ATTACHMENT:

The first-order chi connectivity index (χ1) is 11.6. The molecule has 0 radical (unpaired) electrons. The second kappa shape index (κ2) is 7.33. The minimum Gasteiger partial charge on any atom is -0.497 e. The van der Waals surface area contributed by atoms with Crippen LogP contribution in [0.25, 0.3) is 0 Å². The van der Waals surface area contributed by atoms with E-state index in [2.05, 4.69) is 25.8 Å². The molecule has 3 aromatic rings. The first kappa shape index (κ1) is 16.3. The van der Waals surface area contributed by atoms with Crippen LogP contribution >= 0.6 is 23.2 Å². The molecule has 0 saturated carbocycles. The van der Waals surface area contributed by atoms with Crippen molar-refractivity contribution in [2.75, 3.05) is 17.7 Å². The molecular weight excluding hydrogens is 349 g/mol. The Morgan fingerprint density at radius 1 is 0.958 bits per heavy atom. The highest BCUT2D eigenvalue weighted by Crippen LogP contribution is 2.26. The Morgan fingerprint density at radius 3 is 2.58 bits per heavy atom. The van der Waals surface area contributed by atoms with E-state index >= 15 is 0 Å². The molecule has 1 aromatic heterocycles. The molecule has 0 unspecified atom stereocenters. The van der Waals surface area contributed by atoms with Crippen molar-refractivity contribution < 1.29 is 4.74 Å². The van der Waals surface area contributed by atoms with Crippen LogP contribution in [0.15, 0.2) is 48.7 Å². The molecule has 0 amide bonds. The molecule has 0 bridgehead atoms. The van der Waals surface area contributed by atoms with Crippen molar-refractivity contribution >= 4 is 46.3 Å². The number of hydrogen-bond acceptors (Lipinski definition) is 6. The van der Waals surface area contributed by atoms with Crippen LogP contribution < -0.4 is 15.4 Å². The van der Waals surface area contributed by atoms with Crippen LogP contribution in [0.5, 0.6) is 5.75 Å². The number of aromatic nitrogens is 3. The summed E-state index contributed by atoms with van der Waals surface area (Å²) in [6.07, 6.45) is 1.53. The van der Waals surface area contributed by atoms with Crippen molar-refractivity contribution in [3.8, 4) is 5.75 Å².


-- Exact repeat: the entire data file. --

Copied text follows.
The first-order chi connectivity index (χ1) is 11.6. The molecule has 0 radical (unpaired) electrons. The second kappa shape index (κ2) is 7.33. The minimum Gasteiger partial charge on any atom is -0.497 e. The van der Waals surface area contributed by atoms with Crippen LogP contribution in [0.25, 0.3) is 0 Å². The van der Waals surface area contributed by atoms with E-state index in [2.05, 4.69) is 25.8 Å². The molecule has 3 aromatic rings. The first kappa shape index (κ1) is 16.3. The van der Waals surface area contributed by atoms with Crippen LogP contribution >= 0.6 is 23.2 Å². The molecule has 0 saturated carbocycles. The van der Waals surface area contributed by atoms with Crippen molar-refractivity contribution in [2.75, 3.05) is 17.7 Å². The molecular weight excluding hydrogens is 349 g/mol. The Morgan fingerprint density at radius 1 is 0.958 bits per heavy atom. The highest BCUT2D eigenvalue weighted by Crippen LogP contribution is 2.26. The Morgan fingerprint density at radius 3 is 2.58 bits per heavy atom. The van der Waals surface area contributed by atoms with E-state index >= 15 is 0 Å². The molecule has 1 aromatic heterocycles. The molecule has 0 unspecified atom stereocenters. The van der Waals surface area contributed by atoms with Crippen molar-refractivity contribution < 1.29 is 4.74 Å². The van der Waals surface area contributed by atoms with Crippen LogP contribution in [0.15, 0.2) is 48.7 Å². The molecule has 0 amide bonds. The molecule has 0 bridgehead atoms. The van der Waals surface area contributed by atoms with Crippen molar-refractivity contribution >= 4 is 46.3 Å². The number of hydrogen-bond acceptors (Lipinski definition) is 6. The van der Waals surface area contributed by atoms with Crippen LogP contribution < -0.4 is 15.4 Å². The van der Waals surface area contributed by atoms with Crippen LogP contribution in [0.5, 0.6) is 5.75 Å². The number of aromatic nitrogens is 3. The summed E-state index contributed by atoms with van der Waals surface area (Å²) in [6.07, 6.45) is 1.53. The van der Waals surface area contributed by atoms with Crippen molar-refractivity contribution in [3.8, 4) is 5.75 Å².